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Changes in D.C. prompt run on guns and ammo

Concern that the Obama administration could impose a new ban on some semiautomatic weapons is driving worried gun owners to stockpile ammunition.
Image: Customers line up to look at firearms at a gun shop in Fort Worth, Texas
The Cheaper Than Dirt gun store in Fort Worth, Texas, recorded a record day of gun sales the day after the election of President-elect Barack Obama and is having trouble keeping up with the demand for assault riffles. Lm Otero / AP file
/ Source: The Associated Press

Concern that the Obama administration could impose a new ban on some semiautomatic weapons is driving worried gun owners to stockpile ammunition and cartridge reloading components at such a rate that manufacturers can't meet demand.

Attorney General Eric Holder last month suggested that the Obama Administration favors reinstituting a U.S. ban on the sale of assault weapons. President Bill Clinton first signed such a ban into law in 1994, generally blocking some military-style guns with magazines that hold many cartridges. President George Bush had allowed the ban to expire.

"We have heard from all across the country that there is a tremendous shortage of ammunition," said Lawrence Keane, senior vice president of the National Shooting Sports Foundation. "We've heard this from the manufacturers, that their customers are calling them trying to get supplies for inventory, and that the manufacturers are going full-bore, pardon the pun."

The Newtown, Conn.-based foundation is a trade organization representing firearms and ammunition manufacturers as well as retail gun shops.

"Semiautomatic rifles are selling at an incredibly brisk pace," said Keane, adding that many manufacturers of semiautomatic rifles and pistols are already so backordered that this year's entire production is already spoken for.

He said the current ammunition shortage followed the increase in gun sales. While the current shortage includes cartridges for popular semiautomatic rifles and pistols that were covered by the Clinton-era weapons ban, it also extends to other common varieties including common revolver cartridges and .22 rimfire cartridges used for hunting or target shooting.

In Wyoming, the run on bullets and reloading components reached such a frenzy that Cheyenne retailer Frontier Arms recently began rationing sales, said Becky Holtz, co-owner of the shop. Holtz said she's also been selling semiautomatic rifles as fast as she can put them on the shelves.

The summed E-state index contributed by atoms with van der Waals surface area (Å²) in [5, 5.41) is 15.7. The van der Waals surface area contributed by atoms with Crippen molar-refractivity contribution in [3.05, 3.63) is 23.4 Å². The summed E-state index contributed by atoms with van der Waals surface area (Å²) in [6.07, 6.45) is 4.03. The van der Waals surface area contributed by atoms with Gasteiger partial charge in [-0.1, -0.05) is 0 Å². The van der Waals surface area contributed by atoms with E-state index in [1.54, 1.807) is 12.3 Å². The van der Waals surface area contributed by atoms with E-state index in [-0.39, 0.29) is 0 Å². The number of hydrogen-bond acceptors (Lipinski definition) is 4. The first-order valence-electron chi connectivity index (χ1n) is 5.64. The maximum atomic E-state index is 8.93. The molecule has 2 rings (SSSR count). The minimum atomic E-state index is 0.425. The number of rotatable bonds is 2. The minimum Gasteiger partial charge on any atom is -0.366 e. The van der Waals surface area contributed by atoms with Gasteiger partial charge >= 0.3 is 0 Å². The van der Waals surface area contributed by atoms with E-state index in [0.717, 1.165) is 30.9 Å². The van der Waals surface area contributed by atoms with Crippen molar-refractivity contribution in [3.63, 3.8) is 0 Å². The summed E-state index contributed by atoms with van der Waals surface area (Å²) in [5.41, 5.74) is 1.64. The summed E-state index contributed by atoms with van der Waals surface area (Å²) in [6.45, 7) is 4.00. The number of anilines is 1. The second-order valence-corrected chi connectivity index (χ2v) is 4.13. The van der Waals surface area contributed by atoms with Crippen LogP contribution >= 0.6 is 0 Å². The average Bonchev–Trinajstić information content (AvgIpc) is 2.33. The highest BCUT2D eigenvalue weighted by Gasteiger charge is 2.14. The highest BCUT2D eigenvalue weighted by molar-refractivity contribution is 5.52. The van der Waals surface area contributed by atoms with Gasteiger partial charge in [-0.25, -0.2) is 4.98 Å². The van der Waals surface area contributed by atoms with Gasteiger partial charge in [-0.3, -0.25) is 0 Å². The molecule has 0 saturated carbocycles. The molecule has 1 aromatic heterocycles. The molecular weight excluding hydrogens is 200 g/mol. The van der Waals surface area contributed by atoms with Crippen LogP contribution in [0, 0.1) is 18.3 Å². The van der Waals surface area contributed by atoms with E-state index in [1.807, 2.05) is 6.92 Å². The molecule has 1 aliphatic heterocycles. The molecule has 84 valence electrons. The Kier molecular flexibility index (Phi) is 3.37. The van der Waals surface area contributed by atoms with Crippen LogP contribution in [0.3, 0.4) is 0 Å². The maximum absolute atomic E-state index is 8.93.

"You know there's something wrong when I've got little old ladies coming in buying 5,000 rounds of .22 shells," Holtz said.

Jere Jordan is general manager Midsouth Shooters Supply in Clarksville, Tenn. — one of a handful of firms in the country that specializes in mail-order sales of ammunition and reloading components and equipment.

In common with similar supply houses, Midsouth has run out of most ammunition in the calibers commonly used in semiautomatic pistols and popular military rifles. It's also backordered on many other types of cartridges.

"After the election, where you have a change of parties to a more liberal side, I would say I guess the conservatives want to protect what they feel might be taken away from them, either through a tax, or an all-out ban," Jordan said.

Midsouth and other similar dealers say they're also sold out of most varieties of primers used by hobbyists to handload cartridges. Primers are the explosive caps that ignite gunpowder in rifle and pistol cartridges.

Jordan said his company is taking orders for bullets and primers, but isn't sure when they'll be filled.

"The wait? We're not even guessing on the wait anymore," Jordan said. "It's exceeding 60 days."

Keane, of the Shooting Sports Foundation, said there are no national statistics that directly track firearms sales. However, he noted that there's been a sharp rise in the number of instant background checks that the FBI performs each time a person buys a gun at a gun store. Such checks are not required for personal sales, or for gun purchases at gun shows.

The FBI performed more than 4.2 million firearms background checks from November 2008 through this January, according to agency figures. That's an increase of more than 31 percent above the 3.2 million checks the agency performed from November 2007 through January 2008.

Keane said concerns other than the prospect of new federal regulations are also driving gun and ammunition sales. Those include the faltering economy and the potential side-effect of an increase in crime, he said.

"There's a concern about what's happening to the stock market, what's happening with unemployment, what's happening with the tremendous increase in government spending, whether there will be hyperinflation," Keane said.